I've followed your blog for a few years now and have come to realize how deeply personal T.I. has been for you, Mark. When you announced #14 was the last, your tone of resignation, fatigue, was palpable. I wonder if that is why you've heard no "outcry". Also, it may take time for the finality to sink in before something emerges. Just my thoughts.

GravelDoc said...

P.S. Congratulations on successfully staging such a long running event with both integrity and candor

Katharine Ankofski said...

I agree with GravelDoc 100 percent -- I am certain the lack of outrcry was the knowledge that our protests would do no good. And many of us may still be in mourning. I know I've been holding off on writing my race report knowing that every lesson learned feels a bit heavier with the realization that this was the last. Overwhelmed with gratitude that I was able to be there for the last two, and so, so grateful for all your work to create a community that has influenced me like no other.

S.Fuller said...

Mark - I think the reason for the "lack of outcry" is not because people don't care (and I think you are far too smart of a man to think that is the case). I, and many other people, know that you don't sugar coat things, even if they are difficult for people to hear. That's one of the things I admire about you as a person and an RD. As you've said, this has been your labor of love for 14 years, as well as a monkey on the back of your family for that time as well. You've publicly stated you are done running and organizing TransIowa, and while we could certainly email, call, or talk to you in person about changing your mind, you've chosen a path. We are smart know that nothing is going to change your direction at this point.

Regarding a "passing of the torch", contrary to your feelings on the matter, I fully believe there are kindred sprits that would do the work required to keep the event as it has been for the past 14 years.

Robert Ellis said...

I would like to “outcry” that I am bummed that the event is over, and I would like nothing better than to come up there and give it another go. I enjoyed every aspect of the event except for maybe the dust, and the bonking but that’s my own problem. But I just can’t in good conscience ask another person to keep sacrificing so much. It would be ill mannered, when you have been so generous. So I think what you have here, is more of a quiet respect and understanding. I’m just hoping the gravel event bug might bite someone in your area, and that you may show them the ropes and be nurturing.

Roy Rhodes said...

All in all the Trans Iowa Legacy ends on a good note with Trans Iowa V.14. I personally have had varying degrees of bad luck and this year was my best performance. It should be very apparent to anyone who has followed this blog to see how grueling it is to plan and hold this event. I respect the integrity and sacrifice you had in planning and presenting the event all these years. Through all the ups and downs it has been a great ride.

Nooge said...

I agree with the others that it is respect, gratitude and sympathy that keeps people from complaining about the end of TI. Those that know that you put it on are also likely readers of this blog. And you can't read this blog without getting a sense of how much sacrifice you made for TI.

It also helps that there are many other gravel events for people to do. They don't replace TI, but they do give people another goal to pursue instead of latching onto the end of TI.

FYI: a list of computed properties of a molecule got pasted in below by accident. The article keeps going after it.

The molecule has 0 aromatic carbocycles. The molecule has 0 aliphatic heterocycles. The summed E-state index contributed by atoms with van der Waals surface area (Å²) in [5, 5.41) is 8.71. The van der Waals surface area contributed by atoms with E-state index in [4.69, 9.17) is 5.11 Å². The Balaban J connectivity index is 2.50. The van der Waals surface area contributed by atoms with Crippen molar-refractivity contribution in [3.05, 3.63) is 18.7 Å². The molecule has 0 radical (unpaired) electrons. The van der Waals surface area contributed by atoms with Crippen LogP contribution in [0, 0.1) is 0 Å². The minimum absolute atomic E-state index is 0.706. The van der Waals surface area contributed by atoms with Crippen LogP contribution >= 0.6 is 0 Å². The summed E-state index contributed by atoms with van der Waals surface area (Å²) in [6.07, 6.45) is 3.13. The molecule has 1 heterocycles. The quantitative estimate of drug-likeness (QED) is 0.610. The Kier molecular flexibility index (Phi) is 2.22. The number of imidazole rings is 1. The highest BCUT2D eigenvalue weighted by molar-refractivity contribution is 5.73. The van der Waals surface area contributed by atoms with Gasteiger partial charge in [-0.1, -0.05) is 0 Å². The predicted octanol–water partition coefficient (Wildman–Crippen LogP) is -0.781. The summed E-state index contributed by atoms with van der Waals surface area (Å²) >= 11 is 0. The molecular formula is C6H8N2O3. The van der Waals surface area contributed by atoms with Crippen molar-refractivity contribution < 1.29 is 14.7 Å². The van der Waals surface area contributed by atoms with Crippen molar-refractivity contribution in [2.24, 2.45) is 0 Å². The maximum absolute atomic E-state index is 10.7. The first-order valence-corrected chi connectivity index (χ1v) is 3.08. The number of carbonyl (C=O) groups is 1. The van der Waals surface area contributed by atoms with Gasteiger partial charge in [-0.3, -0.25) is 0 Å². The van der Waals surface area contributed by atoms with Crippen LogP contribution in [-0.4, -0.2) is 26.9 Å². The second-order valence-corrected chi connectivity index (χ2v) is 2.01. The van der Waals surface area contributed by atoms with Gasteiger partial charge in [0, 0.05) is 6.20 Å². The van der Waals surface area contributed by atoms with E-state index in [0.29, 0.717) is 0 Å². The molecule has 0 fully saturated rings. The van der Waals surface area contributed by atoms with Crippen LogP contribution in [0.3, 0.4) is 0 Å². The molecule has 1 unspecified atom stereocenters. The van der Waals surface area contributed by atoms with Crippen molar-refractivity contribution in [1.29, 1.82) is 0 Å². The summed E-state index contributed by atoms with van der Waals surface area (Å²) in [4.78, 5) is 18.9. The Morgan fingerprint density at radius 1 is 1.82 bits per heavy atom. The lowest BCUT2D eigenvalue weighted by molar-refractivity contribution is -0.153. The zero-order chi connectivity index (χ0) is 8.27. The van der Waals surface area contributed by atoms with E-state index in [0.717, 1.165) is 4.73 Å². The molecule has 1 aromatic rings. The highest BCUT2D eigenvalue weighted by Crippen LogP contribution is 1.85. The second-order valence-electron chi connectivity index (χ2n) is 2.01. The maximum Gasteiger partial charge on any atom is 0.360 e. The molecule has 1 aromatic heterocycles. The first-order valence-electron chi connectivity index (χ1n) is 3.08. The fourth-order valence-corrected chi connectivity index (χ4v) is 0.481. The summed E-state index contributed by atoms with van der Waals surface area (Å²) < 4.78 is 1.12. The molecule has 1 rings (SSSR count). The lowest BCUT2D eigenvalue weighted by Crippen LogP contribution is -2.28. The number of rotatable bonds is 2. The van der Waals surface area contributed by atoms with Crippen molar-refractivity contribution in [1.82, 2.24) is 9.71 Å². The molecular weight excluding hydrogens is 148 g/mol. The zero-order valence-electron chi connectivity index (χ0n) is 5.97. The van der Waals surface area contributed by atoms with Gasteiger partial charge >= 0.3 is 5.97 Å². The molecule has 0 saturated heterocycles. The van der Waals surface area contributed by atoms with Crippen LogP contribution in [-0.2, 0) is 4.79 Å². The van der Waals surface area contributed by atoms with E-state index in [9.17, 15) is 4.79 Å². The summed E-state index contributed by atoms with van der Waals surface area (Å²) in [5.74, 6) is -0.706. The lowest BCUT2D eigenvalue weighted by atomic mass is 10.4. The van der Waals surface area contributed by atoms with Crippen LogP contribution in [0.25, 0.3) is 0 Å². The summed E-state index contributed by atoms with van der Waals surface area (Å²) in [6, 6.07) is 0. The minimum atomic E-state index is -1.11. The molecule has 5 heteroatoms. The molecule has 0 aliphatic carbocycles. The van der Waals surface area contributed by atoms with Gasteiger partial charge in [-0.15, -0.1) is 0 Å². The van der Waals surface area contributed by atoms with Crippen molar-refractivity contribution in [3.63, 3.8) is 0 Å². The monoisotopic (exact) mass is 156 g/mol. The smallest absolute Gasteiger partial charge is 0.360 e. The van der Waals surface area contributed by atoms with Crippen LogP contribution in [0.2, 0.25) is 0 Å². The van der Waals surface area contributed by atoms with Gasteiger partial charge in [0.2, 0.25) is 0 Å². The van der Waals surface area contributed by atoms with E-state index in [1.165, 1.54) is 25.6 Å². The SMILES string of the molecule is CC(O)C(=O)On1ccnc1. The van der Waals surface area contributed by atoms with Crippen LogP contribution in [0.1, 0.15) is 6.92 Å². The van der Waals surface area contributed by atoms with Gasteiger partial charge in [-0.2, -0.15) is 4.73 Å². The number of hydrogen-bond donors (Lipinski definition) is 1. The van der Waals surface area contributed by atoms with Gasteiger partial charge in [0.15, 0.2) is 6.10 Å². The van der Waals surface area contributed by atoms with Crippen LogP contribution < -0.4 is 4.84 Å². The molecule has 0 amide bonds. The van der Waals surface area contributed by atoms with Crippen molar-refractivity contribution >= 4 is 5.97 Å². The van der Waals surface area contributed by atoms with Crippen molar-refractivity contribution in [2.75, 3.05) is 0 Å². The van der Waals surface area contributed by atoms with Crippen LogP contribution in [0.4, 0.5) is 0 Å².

I personally wouldn't want there to be any more races called TI because ultimately it would be different like you said. It's much better for any "replacement" to have its own name. They can always be referred to as a successor or similar event, but don't let the TI legacy be put in someone else's hands. There's no upside as I see it.

Joe Frost said...

“Quiet respect and understanding “ sums it up perfectly. It’s impossible to read these posts over the last two weeks and feel otherwise. I would suggest a second reason....at least a second reason for me.

As a rider, This event gets in your head. You think about it all of the time. You dream of finishing. You review your equipment choices for months. You want to prove the first finish wasn’t a “fluke”. You want to prove you’re not too old. You and your family know what it’s going to take if you sign up in the fall. Getting in is exciting....with a good helping of fear mixed in!

Have you taken your last crack at it? Are you going to try again? Is it just too big of a challenge? These thoughts and feelings have come up every fall since 2005 for me. There is a small measure of solace that there will be no Trans Iowa to challenge anymore. Just as it has been a labor of love for you, Mark, it has been a challenge of love for many riders.

Over time it becomes more difficult to “rise to the occasion” for riders, too. Honestly, it feels like riding into checkpoint 2 thirty minutes late; sad the ride is over, proud of what you’ve accomplished, and relieved to have to get off of the bike. Happy trails!

Ari said...

Yes, it has been quiet. It has been hard to come up with words to describe the magnitude of this event. Thru these posts the readers have also learned of the sacrifice to put this on. Is it easy to let go? I don’t think so. Thanks to everyone that wrote such kind words. We have become friends forever. Ari

Todd Watchmaker said...

Mark, I simply feel blessed that a friend challenged me to consider this race. I went 1 for 2, so I am a newbie by most accounts. I echo all of the comments above, appreciating and respecting everything you did for us riders. Having no TI t-shirt, no TI finisher's medal, baseball cap nor anything else to show for the training and races, I have much more -- a sense of kindred with everyone who has ever toed the line at 4am in Grinnell. With no future chapters to be written for TI, the "book" will always remain on the best seller list!

Craig Groseth said...
This comment has been removed by the author.